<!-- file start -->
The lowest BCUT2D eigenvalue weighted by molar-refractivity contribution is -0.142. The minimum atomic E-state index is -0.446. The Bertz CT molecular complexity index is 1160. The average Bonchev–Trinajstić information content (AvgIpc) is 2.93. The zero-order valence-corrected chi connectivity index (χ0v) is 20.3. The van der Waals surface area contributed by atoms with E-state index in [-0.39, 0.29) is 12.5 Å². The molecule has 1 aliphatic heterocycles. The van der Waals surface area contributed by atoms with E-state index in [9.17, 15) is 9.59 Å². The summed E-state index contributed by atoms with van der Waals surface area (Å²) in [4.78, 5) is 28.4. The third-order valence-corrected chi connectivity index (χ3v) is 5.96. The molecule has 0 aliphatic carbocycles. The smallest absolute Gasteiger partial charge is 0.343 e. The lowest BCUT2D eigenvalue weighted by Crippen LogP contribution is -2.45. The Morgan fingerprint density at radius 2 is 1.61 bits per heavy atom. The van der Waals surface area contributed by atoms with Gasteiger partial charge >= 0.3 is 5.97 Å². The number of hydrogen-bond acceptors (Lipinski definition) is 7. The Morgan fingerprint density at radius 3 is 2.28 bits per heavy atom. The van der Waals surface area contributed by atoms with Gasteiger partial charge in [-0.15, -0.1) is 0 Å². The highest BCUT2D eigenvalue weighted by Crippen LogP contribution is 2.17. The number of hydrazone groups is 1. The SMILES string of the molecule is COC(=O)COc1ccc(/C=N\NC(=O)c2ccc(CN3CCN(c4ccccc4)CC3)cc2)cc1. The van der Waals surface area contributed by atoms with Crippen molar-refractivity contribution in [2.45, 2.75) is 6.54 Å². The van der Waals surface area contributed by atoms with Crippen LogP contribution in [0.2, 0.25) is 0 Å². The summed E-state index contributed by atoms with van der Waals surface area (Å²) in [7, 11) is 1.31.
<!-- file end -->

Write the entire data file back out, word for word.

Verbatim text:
The lowest BCUT2D eigenvalue weighted by molar-refractivity contribution is -0.142. The minimum atomic E-state index is -0.446. The Bertz CT molecular complexity index is 1160. The average Bonchev–Trinajstić information content (AvgIpc) is 2.93. The zero-order valence-corrected chi connectivity index (χ0v) is 20.3. The van der Waals surface area contributed by atoms with E-state index in [-0.39, 0.29) is 12.5 Å². The molecule has 1 aliphatic heterocycles. The van der Waals surface area contributed by atoms with E-state index in [9.17, 15) is 9.59 Å². The summed E-state index contributed by atoms with van der Waals surface area (Å²) in [4.78, 5) is 28.4. The third-order valence-corrected chi connectivity index (χ3v) is 5.96. The molecule has 0 aliphatic carbocycles. The smallest absolute Gasteiger partial charge is 0.343 e. The lowest BCUT2D eigenvalue weighted by Crippen LogP contribution is -2.45. The Morgan fingerprint density at radius 2 is 1.61 bits per heavy atom. The van der Waals surface area contributed by atoms with Gasteiger partial charge >= 0.3 is 5.97 Å². The number of hydrogen-bond acceptors (Lipinski definition) is 7. The Morgan fingerprint density at radius 3 is 2.28 bits per heavy atom. The van der Waals surface area contributed by atoms with Gasteiger partial charge in [-0.15, -0.1) is 0 Å². The highest BCUT2D eigenvalue weighted by Crippen LogP contribution is 2.17. The number of hydrazone groups is 1. The SMILES string of the molecule is COC(=O)COc1ccc(/C=N\NC(=O)c2ccc(CN3CCN(c4ccccc4)CC3)cc2)cc1. The van der Waals surface area contributed by atoms with Crippen molar-refractivity contribution in [2.45, 2.75) is 6.54 Å². The van der Waals surface area contributed by atoms with Crippen LogP contribution in [0.2, 0.25) is 0 Å². The summed E-state index contributed by atoms with van der Waals surface area (Å²) in [7, 11) is 1.31.